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Sometimes shortened to proword, a procedure word is one of a set of words used over radio communication in military and civilian endeavors. Often used when one or both parties are traveling, such as in ships or planes, procedure words allow clear, concise communication with little chance of misunderstanding. Although they are often used in general communication, they are frequently employed in emergency situations.
There may be some minor variations among which procedure words are used for a given organization, but overall these words are internationally recognized and have the same meanings across countries and organizations. Procedure words are generally used for several tasks, such as to ask or confirm the clarity of a signal. They also indicate a message is incoming or completed, has been received, or needs to be repeated. Additionally, they quickly inform of an emergency situation.
Signal checks are often used before any actual message is transmitted. Used to determine the clarity and strength of a connection, signal checks are usually instigating by one party using the procedure word "radio check" or "how do you read." Signal strength and the clarity of the received transmission are determined on five point scales with each point corresponding to a different word.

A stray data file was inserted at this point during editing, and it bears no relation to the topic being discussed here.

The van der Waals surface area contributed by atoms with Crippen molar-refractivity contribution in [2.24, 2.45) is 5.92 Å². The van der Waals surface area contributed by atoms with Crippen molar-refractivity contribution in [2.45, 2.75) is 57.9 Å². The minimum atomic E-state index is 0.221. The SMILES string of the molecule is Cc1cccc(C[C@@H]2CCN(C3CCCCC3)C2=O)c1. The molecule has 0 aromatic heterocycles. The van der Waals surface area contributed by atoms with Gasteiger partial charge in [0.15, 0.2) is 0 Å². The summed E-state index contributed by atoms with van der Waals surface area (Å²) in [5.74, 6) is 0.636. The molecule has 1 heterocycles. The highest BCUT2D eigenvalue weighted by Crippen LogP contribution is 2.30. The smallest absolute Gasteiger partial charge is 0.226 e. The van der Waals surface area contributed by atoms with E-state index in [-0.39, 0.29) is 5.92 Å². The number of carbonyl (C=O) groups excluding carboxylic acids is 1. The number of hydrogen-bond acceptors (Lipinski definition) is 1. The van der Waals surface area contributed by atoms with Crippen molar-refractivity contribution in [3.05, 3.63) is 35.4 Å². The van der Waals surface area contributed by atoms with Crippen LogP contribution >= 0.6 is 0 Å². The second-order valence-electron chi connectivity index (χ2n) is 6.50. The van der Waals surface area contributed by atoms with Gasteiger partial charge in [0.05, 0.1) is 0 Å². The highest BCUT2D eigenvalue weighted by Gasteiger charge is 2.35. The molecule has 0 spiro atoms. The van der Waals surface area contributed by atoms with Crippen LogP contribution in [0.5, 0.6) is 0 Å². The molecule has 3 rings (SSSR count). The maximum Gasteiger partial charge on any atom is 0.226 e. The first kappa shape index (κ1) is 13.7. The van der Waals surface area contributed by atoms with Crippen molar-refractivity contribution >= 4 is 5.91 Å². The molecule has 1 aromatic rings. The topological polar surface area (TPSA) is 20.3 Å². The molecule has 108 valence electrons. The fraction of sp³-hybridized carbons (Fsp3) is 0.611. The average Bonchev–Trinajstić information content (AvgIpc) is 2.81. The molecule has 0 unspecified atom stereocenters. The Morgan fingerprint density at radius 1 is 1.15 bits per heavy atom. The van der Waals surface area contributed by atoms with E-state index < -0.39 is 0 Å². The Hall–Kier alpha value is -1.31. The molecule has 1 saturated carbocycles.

For example, a five in strength is "loud" and a five in clarity is "clear," whereas a two in strength is "fading" and in clarity is "intermittent." The responder can either use the procedure word "loud and clear" or "five by five" to indicate a strong, clear connection or "fading and intermittent" or "two by two" to indicate a poor connection. Alternately, if the signal is "loud and clear" the procedure word "roger" meaning "received message" may also be used.
Many procedure words indicate nearly the same thing, but have minor differences in meaning. For example, like "roger," "wilco" is used to indicate a message has be received but also indicates any instructions in that message will be carried out. Similarly, the words "over" and "out" both indicate a transmission has ended, but unlike "out," "over" implies a response is required. Other prowords are designed simply for enhanced clarity in a response. For example, any yes or no answer is given as "affirmative" or "negative."
Although procedure words assist in clear and quick communication in any radio messaging situation, they are particularly important during an emergency. Possibly the most well known emergency procedure word is "mayday." This word generally starts a distress call, usually on a ship or plane, and is repeated several times at the beginning and again at ending of the message.
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